McIlroy Nike rumors are premature

By Jason SobelOctober 28, 2012, 9:58 pm

Here's a wicked little social experiment for the next time you find yourself on the driving range at a PGA Tour event: Stand on one end of the facility and within earshot of Tour types – players, caddies, agents, equipment reps, etc. – casually drop a hot little rumor in their direction. Then sit back and watch as it trickles down the range, concluding at the other end with the words and message distorted like that old whisper-down-the-lane children’s game.

This exercise isn't meant to paint the world's best golfers – and their entourages – as gossip hounds. It's simply human nature to want to pass along juicy information to the next guy and invariably common for that information to be misinterpreted the further it travels.

All of which leads us to those persistent Rory McIlroy-to-Nike rumors, which have already traveled thousands of miles around the globe as part of one giant game of whisper-down-the-lane.

In this instance, the communication process may mirror that of the driving range experiment, its message twisted and distorted with each whisper. Or maybe it’s come through crystal clear, passed from one messenger to the next with astonishingly unhindered aplomb.

Here is what we do know: Speculation is running rampant that McIlroy will soon sign a 10-year/$250 million contract to adorn the conspicuous swoosh logo.

Here is what we don’t know: Everything.

Despite the worldwide gossip, there are really only three parties with inside knowledge of any potential deal and possible negotiations – Camp McIlroy, Camp Nike and Camp Titleist, his current equipment sponsor. Unlike a player in another sport leaving through free agency, Rory must also negotiate through the manufacturer with whom he’s currently under contract. And – surprise, surprise – none of them are talking right now, not even enough to lend credence to the rumors.

“I have my management company deal with endorsements and everything like that,” McIlroy said prior to this week’s BMW Masters. “I’m just here to concentrate on golf this week, and I’ve got enough to think about trying to get that ball in the hole. So no further comment on that.”

As for Nike, a spokesperson maintained via email that, “We are not going to comment on rumors or speculation.”

There’s plenty of speculation to not be commented on, too. For months, the Internet message boards have been buzzing with conjecture about McIlroy joining Woods in Nike’s stable, with mainstream media outlets quickly joining in the race to make such a connection.

Since then, every little inner machination involving one or both has developed into some sort of signal that it’s going to happen, according to the conspiracy theorists. Tiger and Rory turn their friendship into a full-blown bromance? Must be because the former is trying to recruit the latter. Nike drops its longtime sponsorship of Lance Armstrong in the wake of his banishment from professional cycling? Must be because it's freeing up more cash for McIlroy.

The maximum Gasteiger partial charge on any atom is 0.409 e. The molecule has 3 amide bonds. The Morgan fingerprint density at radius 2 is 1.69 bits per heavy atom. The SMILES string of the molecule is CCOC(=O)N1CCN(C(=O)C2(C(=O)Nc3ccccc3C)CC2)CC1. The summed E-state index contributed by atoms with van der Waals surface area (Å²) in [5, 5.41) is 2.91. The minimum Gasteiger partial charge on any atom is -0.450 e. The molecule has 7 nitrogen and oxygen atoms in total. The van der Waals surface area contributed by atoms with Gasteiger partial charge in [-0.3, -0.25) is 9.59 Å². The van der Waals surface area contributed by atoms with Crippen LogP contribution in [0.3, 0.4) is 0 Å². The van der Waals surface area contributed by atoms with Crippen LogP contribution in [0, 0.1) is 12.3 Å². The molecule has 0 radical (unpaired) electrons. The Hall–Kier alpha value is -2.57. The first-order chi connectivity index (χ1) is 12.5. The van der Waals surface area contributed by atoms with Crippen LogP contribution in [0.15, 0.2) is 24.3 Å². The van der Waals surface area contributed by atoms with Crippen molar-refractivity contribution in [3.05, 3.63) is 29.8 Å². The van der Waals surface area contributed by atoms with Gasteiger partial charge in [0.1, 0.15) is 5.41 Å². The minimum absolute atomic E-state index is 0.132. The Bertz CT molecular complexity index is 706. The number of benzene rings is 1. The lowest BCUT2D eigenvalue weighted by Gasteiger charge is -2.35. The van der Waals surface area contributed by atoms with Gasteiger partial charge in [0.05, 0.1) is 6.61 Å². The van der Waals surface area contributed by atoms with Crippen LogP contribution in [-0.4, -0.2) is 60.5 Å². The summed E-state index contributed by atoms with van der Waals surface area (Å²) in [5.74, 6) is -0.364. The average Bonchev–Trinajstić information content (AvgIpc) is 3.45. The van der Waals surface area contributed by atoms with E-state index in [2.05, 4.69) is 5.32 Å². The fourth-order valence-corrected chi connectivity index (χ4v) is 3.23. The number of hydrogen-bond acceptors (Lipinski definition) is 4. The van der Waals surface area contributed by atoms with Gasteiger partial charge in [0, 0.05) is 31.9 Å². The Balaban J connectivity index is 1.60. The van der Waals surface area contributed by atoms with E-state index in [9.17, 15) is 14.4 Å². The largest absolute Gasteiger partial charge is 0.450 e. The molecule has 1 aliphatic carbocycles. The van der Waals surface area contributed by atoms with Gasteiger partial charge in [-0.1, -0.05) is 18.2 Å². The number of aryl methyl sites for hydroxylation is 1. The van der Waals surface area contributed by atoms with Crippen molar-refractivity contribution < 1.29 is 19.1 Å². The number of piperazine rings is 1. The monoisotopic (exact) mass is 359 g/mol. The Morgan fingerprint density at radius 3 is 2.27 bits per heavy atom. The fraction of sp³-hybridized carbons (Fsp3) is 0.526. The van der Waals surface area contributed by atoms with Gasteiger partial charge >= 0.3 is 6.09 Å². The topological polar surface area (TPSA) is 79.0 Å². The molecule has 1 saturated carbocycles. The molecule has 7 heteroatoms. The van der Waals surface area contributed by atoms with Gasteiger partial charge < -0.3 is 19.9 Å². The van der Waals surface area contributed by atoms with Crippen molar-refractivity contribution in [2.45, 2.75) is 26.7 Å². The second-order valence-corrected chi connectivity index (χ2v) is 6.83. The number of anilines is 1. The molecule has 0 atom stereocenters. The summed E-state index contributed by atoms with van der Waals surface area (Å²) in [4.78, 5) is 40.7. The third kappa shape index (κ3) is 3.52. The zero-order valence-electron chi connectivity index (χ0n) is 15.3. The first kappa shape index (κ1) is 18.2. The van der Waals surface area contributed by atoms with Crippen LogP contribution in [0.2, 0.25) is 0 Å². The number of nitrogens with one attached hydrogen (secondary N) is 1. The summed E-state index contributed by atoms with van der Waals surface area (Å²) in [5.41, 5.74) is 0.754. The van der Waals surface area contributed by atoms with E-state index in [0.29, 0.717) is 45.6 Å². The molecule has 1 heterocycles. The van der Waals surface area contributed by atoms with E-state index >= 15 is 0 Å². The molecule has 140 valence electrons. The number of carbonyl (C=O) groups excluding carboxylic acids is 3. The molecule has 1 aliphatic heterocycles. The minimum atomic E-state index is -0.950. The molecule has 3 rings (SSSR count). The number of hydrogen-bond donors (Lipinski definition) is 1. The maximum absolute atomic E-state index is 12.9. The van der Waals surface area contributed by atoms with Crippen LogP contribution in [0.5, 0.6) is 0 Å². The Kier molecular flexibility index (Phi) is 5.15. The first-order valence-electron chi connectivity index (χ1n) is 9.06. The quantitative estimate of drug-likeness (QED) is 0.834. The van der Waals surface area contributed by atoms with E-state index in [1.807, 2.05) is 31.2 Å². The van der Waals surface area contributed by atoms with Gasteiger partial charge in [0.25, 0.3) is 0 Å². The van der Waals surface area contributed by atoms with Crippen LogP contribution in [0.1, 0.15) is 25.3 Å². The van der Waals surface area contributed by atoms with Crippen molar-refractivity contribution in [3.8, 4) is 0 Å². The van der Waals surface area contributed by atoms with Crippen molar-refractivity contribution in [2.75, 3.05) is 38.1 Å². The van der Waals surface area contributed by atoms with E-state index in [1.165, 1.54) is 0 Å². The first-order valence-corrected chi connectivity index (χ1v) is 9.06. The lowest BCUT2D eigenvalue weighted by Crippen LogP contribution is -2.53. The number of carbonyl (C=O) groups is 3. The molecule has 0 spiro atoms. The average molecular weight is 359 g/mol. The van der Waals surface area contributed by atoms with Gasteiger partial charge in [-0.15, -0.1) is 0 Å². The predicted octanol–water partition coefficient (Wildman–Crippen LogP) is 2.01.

There's an old axiom which easily speaks to such flammable situations: Where there’s smoke, there’s fire. In other words, if there was nothing to this speculation, it probably wouldn’t have arisen in the first place.

Even this theory, though, can be debated in the current scenario.

In recent weeks, I’ve spoken with multiple industry insiders who claim that McIlroy-to-Nike is a done deal, they’re just waiting for the ink to dry while his management team ties up loose ends with prior sponsorship obligations. I’ve also spoken with multiple industry insiders who claim that much like a benign fender-bender, we should move along because there’s nothing to see here, these sources steadfast in their contention that a deal is not imminent.

Whom should we believe? Well, those with the most information, of course. The only problem is that those with the most information – Camp McIlroy, Camp Nike and Camp Titleist, remember – are also the ones who aren’t talking, leading to a vicious cycle of nothingness, the proverbial dog chasing its tail.

It leaves the rest speculating about rumors and gossip, reluctant pawns in a game of whisper-down-the-lane that has transfixed a global golf community hungry for answers. Sometimes the process can yield the correct result at the other end of the line, but with so many rampant hypotheses, it’s important to remember that miscommunication and misinterpretation are often a major factor in this game.

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McCoy earns medalist honors at Web.com Q-School

By Will GrayDecember 11, 2017, 12:30 am

One year after his budding career was derailed by a car accident, Lee McCoy got back on track by earning medalist honors at the final stage of Web.com Tour Q-School.